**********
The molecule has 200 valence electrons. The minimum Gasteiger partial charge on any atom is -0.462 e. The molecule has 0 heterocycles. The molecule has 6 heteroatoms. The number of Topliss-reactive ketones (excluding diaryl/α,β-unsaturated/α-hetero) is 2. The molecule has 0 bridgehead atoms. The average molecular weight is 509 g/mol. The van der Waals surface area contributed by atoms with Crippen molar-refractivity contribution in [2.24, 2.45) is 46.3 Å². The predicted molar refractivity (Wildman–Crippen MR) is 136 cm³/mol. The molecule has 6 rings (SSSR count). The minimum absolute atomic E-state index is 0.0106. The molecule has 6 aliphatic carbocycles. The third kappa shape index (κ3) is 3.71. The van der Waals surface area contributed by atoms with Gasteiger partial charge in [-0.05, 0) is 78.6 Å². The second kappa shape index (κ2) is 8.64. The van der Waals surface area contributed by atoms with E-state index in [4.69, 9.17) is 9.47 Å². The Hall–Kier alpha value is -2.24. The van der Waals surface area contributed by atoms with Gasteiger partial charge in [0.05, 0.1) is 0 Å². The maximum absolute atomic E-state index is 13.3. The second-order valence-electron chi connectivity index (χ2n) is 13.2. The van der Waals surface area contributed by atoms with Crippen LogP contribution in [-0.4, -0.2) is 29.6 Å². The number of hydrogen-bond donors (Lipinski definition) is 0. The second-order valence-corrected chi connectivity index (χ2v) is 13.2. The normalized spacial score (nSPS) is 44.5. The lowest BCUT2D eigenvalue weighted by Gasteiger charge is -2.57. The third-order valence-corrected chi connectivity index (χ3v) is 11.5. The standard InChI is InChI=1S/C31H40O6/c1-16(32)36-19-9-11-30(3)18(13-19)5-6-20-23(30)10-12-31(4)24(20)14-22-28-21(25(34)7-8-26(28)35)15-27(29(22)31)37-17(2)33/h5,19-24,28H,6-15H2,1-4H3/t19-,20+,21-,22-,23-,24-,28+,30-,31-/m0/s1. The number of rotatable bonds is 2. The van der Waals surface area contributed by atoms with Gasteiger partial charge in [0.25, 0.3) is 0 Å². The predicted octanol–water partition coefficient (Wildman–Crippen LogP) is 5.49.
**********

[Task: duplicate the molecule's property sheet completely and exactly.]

The molecule has 200 valence electrons. The minimum Gasteiger partial charge on any atom is -0.462 e. The molecule has 0 heterocycles. The molecule has 6 heteroatoms. The number of Topliss-reactive ketones (excluding diaryl/α,β-unsaturated/α-hetero) is 2. The molecule has 0 bridgehead atoms. The average molecular weight is 509 g/mol. The van der Waals surface area contributed by atoms with Crippen molar-refractivity contribution in [2.24, 2.45) is 46.3 Å². The predicted molar refractivity (Wildman–Crippen MR) is 136 cm³/mol. The molecule has 6 rings (SSSR count). The minimum absolute atomic E-state index is 0.0106. The molecule has 6 aliphatic carbocycles. The third kappa shape index (κ3) is 3.71. The van der Waals surface area contributed by atoms with Gasteiger partial charge in [-0.05, 0) is 78.6 Å². The second kappa shape index (κ2) is 8.64. The van der Waals surface area contributed by atoms with E-state index in [4.69, 9.17) is 9.47 Å². The Hall–Kier alpha value is -2.24. The van der Waals surface area contributed by atoms with Gasteiger partial charge in [0.05, 0.1) is 0 Å². The maximum absolute atomic E-state index is 13.3. The second-order valence-electron chi connectivity index (χ2n) is 13.2. The van der Waals surface area contributed by atoms with Crippen LogP contribution in [-0.4, -0.2) is 29.6 Å². The number of hydrogen-bond donors (Lipinski definition) is 0. The second-order valence-corrected chi connectivity index (χ2v) is 13.2. The normalized spacial score (nSPS) is 44.5. The lowest BCUT2D eigenvalue weighted by Gasteiger charge is -2.57. The third-order valence-corrected chi connectivity index (χ3v) is 11.5. The standard InChI is InChI=1S/C31H40O6/c1-16(32)36-19-9-11-30(3)18(13-19)5-6-20-23(30)10-12-31(4)24(20)14-22-28-21(25(34)7-8-26(28)35)15-27(29(22)31)37-17(2)33/h5,19-24,28H,6-15H2,1-4H3/t19-,20+,21-,22-,23-,24-,28+,30-,31-/m0/s1. The number of rotatable bonds is 2. The van der Waals surface area contributed by atoms with Gasteiger partial charge in [0.25, 0.3) is 0 Å². The predicted octanol–water partition coefficient (Wildman–Crippen LogP) is 5.49.